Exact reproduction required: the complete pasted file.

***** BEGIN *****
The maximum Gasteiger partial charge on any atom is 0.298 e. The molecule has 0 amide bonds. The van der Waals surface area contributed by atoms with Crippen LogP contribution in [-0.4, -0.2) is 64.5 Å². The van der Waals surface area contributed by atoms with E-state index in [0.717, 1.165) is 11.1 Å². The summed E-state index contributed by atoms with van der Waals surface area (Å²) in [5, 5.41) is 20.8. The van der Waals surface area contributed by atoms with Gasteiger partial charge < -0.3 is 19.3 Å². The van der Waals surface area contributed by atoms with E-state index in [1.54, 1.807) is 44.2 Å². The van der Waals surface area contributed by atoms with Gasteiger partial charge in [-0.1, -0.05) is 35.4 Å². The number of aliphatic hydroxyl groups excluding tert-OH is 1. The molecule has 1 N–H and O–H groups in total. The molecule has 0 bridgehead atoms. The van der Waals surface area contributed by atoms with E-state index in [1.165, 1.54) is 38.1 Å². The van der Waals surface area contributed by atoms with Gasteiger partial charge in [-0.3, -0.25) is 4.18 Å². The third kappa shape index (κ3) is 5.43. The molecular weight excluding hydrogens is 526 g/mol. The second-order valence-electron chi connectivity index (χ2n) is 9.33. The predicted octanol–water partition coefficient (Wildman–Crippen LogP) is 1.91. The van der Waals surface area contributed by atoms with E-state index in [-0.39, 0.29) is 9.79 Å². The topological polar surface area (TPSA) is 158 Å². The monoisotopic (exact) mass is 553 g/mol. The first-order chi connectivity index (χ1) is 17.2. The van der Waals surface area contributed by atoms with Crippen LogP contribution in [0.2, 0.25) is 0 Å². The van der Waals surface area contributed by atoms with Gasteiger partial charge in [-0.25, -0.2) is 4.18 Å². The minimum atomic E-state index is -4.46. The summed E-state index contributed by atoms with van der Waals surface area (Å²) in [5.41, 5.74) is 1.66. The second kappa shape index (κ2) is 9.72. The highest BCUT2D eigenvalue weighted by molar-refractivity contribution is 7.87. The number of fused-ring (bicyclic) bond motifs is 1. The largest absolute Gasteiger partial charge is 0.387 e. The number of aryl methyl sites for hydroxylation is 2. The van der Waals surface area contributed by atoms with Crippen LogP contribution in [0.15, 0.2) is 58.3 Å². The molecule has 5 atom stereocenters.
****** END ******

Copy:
The maximum Gasteiger partial charge on any atom is 0.298 e. The molecule has 0 amide bonds. The van der Waals surface area contributed by atoms with Crippen LogP contribution in [-0.4, -0.2) is 64.5 Å². The van der Waals surface area contributed by atoms with E-state index in [0.717, 1.165) is 11.1 Å². The summed E-state index contributed by atoms with van der Waals surface area (Å²) in [5, 5.41) is 20.8. The van der Waals surface area contributed by atoms with Gasteiger partial charge < -0.3 is 19.3 Å². The van der Waals surface area contributed by atoms with E-state index in [1.54, 1.807) is 44.2 Å². The van der Waals surface area contributed by atoms with Gasteiger partial charge in [-0.1, -0.05) is 35.4 Å². The number of aliphatic hydroxyl groups excluding tert-OH is 1. The molecule has 1 N–H and O–H groups in total. The molecule has 0 bridgehead atoms. The van der Waals surface area contributed by atoms with E-state index in [1.165, 1.54) is 38.1 Å². The van der Waals surface area contributed by atoms with Gasteiger partial charge in [-0.3, -0.25) is 4.18 Å². The third kappa shape index (κ3) is 5.43. The molecular weight excluding hydrogens is 526 g/mol. The second-order valence-electron chi connectivity index (χ2n) is 9.33. The predicted octanol–water partition coefficient (Wildman–Crippen LogP) is 1.91. The van der Waals surface area contributed by atoms with E-state index in [-0.39, 0.29) is 9.79 Å². The topological polar surface area (TPSA) is 158 Å². The monoisotopic (exact) mass is 553 g/mol. The first-order chi connectivity index (χ1) is 17.2. The van der Waals surface area contributed by atoms with Crippen LogP contribution in [0.2, 0.25) is 0 Å². The van der Waals surface area contributed by atoms with Gasteiger partial charge in [-0.25, -0.2) is 4.18 Å². The minimum atomic E-state index is -4.46. The summed E-state index contributed by atoms with van der Waals surface area (Å²) in [5.41, 5.74) is 1.66. The second kappa shape index (κ2) is 9.72. The highest BCUT2D eigenvalue weighted by molar-refractivity contribution is 7.87. The number of fused-ring (bicyclic) bond motifs is 1. The largest absolute Gasteiger partial charge is 0.387 e. The number of aryl methyl sites for hydroxylation is 2. The van der Waals surface area contributed by atoms with Crippen LogP contribution in [0.15, 0.2) is 58.3 Å². The molecule has 5 atom stereocenters.